The little LEAF is a tough little car.
For more than 20 years I’ve driven—and loved—pickup trucks. My fondness for these vehicles has made the relationships long-lived, and so there have been only two such loves in my life. The most recent one lasted 15 years. I kiss each truck sadly when it’s finally time to say goodbye.
No relationship is perfect, of course. Because we live on a country acreage, I have felt justified driving vehicles that, for all their glories, had one disturbing drawback: they sucked down twice as much gas as any number of cars I could have owned instead. The issue was not budgetary but environmental. Trucks pump a lot of carbon into the atmosphere; they hunger for fossil fuel.
But I was justified in spewing CO2 and pouring endless gallons of gas into my tank, wasn’t I? After all, a man’s got to haul the trees he’s felled, the storm-snapped limbs that have blocked the road, lumber for his endless projects, 50-gallon barrels to hold up the dock, loads of gravel and manure, and huge piles of mulch. There are bikes to be thrown in the back for an impromptu ride, a sofa to be taken for reupholstering, a new washing machine to be brought home. With high clearance and four-wheel drive, my trucks would go anywhere, anytime.
True, 98 percent of the time they were just big boxy cars with bad mileage. But that was a price I was willing to pay to have them perpetually at the ready.
My last truck, after 17 years of life, succumbed to a weakness baked into Toyota Tacomas of a certain vintage: its frame rotted almost to the breaking point. It was unsafe to sell, so I took $1000 for it at the salvage yard. Suddenly and unexpectedly, I was without a vehicle, feeling stripped and vulnerable like a man on the field without his chariot. What to do?
Another newer and better truck was the obvious solution. But my wife had another idea. How about an all-electric Nissan LEAF, a smallish low-slung hatchback with minor cargo space, an inability to haul any significant payload at all, and a range that would never get us to Iowa City and back? Perfect! A few days later we were driving to Wisconsin with a U-Haul car dolly to bring a used one home. And then, sitting in our gravel driveway, where the shadow of a pickup had always stood tall and strong, we had just this diminutive, climate-friendly pair: a Prius and a LEAF.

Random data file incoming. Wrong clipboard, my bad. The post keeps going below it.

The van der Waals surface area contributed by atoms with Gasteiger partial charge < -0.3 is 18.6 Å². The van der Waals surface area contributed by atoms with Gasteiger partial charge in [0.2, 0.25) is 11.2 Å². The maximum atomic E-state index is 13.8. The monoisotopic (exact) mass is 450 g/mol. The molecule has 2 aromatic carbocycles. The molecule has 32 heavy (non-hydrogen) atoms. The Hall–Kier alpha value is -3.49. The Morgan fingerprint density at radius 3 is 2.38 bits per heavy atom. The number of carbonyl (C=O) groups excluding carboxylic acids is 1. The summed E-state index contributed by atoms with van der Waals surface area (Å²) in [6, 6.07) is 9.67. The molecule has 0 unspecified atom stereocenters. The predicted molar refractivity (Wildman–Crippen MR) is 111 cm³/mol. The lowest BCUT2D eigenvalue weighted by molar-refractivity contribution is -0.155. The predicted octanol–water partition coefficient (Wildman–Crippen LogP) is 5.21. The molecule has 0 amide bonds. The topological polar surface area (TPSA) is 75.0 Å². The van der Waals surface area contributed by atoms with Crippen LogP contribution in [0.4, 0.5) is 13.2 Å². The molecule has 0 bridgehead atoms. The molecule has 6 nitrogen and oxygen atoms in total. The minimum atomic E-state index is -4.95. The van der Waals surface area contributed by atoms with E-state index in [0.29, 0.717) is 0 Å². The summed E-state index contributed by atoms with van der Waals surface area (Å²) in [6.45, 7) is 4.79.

If it sounds like I went through some kind of drastic, overnight conversion, I did. My trucks, for all their attractiveness and usefulness, were not actually necessary. If I gave up on pickups, the price would be nothing worse than a degree of inconvenience. Looked at this way, the tipping of the scales was all too obvious. It was a formulation I could not refuse.
I must admit, though, that I loved my trucks for reasons other than their convenience. I loved the style and no-nonsense feel of a pickup, sitting high above the road with a can-do, down-to-business satisfaction I might call machismo except for the fact that women can feel it too.
How big will my inconvenience be? I will still be able to get my jobs done. Even if people started abandoning their pickups in droves for the sake of the climate, there will always be trucks that are actually needed to support the work of their owners. I can borrow or rent one for those scattered situations when I really need a truck. Or I can arrange for delivery where I would otherwise haul something myself. Will this cost extra? Sure, but not that much (and gas savings alone will more than cover that). Will it be inconvenient? Sure, but not in any really significant way. I’ll still accomplish what I need to accomplish.
What’s really at stake in all this? I can’t help thinking there is no more serious challenge facing humanity than climate change. We have a long way to go to convince ourselves and our leaders that drastic action is called for, and there is almost no time left to accomplish it.
I’m under no illusion that taking one truck or a million trucks off the road will save the planet’s atmosphere. With the LEAF, we’ve been able to plug in off the grid much of the time, and so its “zero emissions” emblem means a lot to us. But even electric cars, radical as they are, will not in themselves be enough. It’s the same story with other personal choices, like changing light bulbs. A billion compact fluorescents will not make a big enough dent in our deadly carbon overload to reverse the trends of climate change.
The important thing, for me, is a shift in thinking, in my sense of what is personally acceptable and what is not, what is socially responsible and what is not. The only way to know that my thinking has actually shifted is to see that my actions reflect the change. My actions are what remind myself, and signal to others, what I think is important.
We need action on a scale far larger than our personal choices in automobiles and light bulbs. We need fearless, mandated policy shifts on the national and global level. But these large-scale changes will never occur unless we the people start feeling, on a personal level, that they are so pressing and critical that they cannot be ignored. And this is what makes our personal shifts so meaningful.
But I started out talking about love. How does my pickup-free life feel now? Am I left with a truck-shaped hole in my heart? Yes I am, and it aches sometimes. But it’s the kind of ache that comes when you give up something you love, but you know deep down it’s ultimately not right for you.
Goodbye, trucks; I loved you well. Maybe we can still be friends?